Apple’s latest software update for its iPhone and iPad range is here.
Available for iPhone 4s and iPad 2 and above, it’s a tweak rather than a complete overhaul, but does bring some neat new features to the party.
So, what are they? And is it worth firing up your Settings app and downloading it sharpish? Read our iOS 9.3 review and we’ll tell all.
The biggest new feature that comes with iOS 9.3 is Night Shift.
This has been in public beta for some time and has been talked about for months.
Put simply, it switches an iPhone or iPad’s screen from blue light to yellow, with the aim of improving sleep.
Why? Because blue light from smartphones and TVs is known to hamper the ability to nod off, not ideal when so many of us use iPhones and iPads to read or play games in the evening.
In practice, the feature is simple to use. When you install iOS 9.3, it’s automatically switched off.
Head into Settings and then Display and Brightness to turn it on.
There you have the option to flick Night Shift on manually as you please, use a timer of your choice (such as 10pm to 7am) or you can ask your device to change the light according to local sunrise and sunset times.
There’s also the ability to change the ‘Colour Temperature’ adding more blue or yellow light as you please.
However, this particular feature is limited to only the very latest iPhones and iPads.
When it’s on, you really notice the colour change, but it doesn’t inhibit use.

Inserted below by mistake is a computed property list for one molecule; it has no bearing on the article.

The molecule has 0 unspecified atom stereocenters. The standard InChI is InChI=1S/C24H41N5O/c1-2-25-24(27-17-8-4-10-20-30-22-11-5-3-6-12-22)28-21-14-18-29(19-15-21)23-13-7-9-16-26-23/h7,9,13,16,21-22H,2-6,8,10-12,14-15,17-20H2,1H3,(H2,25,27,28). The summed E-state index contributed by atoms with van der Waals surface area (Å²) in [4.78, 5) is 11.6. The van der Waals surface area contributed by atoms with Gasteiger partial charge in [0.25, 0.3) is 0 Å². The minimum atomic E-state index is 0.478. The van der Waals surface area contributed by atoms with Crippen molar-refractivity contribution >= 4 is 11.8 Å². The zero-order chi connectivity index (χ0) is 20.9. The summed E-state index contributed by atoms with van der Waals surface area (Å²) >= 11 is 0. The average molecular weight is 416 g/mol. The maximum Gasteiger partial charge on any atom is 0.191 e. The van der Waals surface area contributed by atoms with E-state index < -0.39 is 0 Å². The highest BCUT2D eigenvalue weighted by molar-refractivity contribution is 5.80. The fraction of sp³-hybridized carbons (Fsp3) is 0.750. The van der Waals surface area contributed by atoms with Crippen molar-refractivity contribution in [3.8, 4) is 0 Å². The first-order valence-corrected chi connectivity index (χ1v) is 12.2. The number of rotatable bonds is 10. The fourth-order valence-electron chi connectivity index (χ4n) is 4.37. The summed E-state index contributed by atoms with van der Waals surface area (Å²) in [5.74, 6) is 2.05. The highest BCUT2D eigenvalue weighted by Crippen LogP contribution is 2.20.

We tried it while using Twitter and watching videos before bedtime and weren’t left with that pausing sensation behind the eyes when we turned off our iPhone 6 and switched off the lights.
This feature has huge potential.
Apple says Notes is one of its best loved native apps. It’s not surprising, it’s great for jotting odds and sods down.
Now Apple has added the ability to protect your scribblings with Touch ID, meaning you can store sensitive information that only your fingerprint can access.
The process requires a few steps.
In the note you want to lock, tap the arrow icon in the top right hand corner of the display.
At the bottom of the screen you’ll see a ‘Lock Note’ prompt. Follow this and you’ll be told to add a password, as well as offered a toggle for enabling Touch ID. Leave this on.
In the note itself, you’ll then see the option to lock the note up. When you try and open an unlocked note, a padlock icon with the option to open it up is available below.
Tap and hold Touch ID and you’re in. This is an easy to use function which is ideal for stashing bank details and other personal data.
Apple’s News app hasn’t been the runaway success it was hoping for.
However, with iOS 9.3, it’s added some key changes, with the ability to play video inline, as well as new swipe to share options and landscape viewing on iPhone.
In truth, these make the app only a tad better than before, even if it puts it closer to third party rivals such as Feedly.
The changes are subtle, but are easily found if you open up the News app.
Apple has added a string of new features to Health, with recommended apps a key addition.
However, the big change comes with Apple offering a bar chart view of activity rather than the squiggly line graph which looked very much like something from an older version of iOS.
The changes, however, are unlikely to pull in more punters, instead offering better drill down features for fitness fanatics.
Apple Watch support, however, is new and very welcome for those who’ve splashed out on the company’s smartwatch.
iOS 9.3 isn’t a major update, but then it doesn’t pretend to be.
This is all about refinement.
If you want Apple’s latest security features, as well as the ability to use your iPhone at night without the ensuing headache, then this is an upgrade worth installing.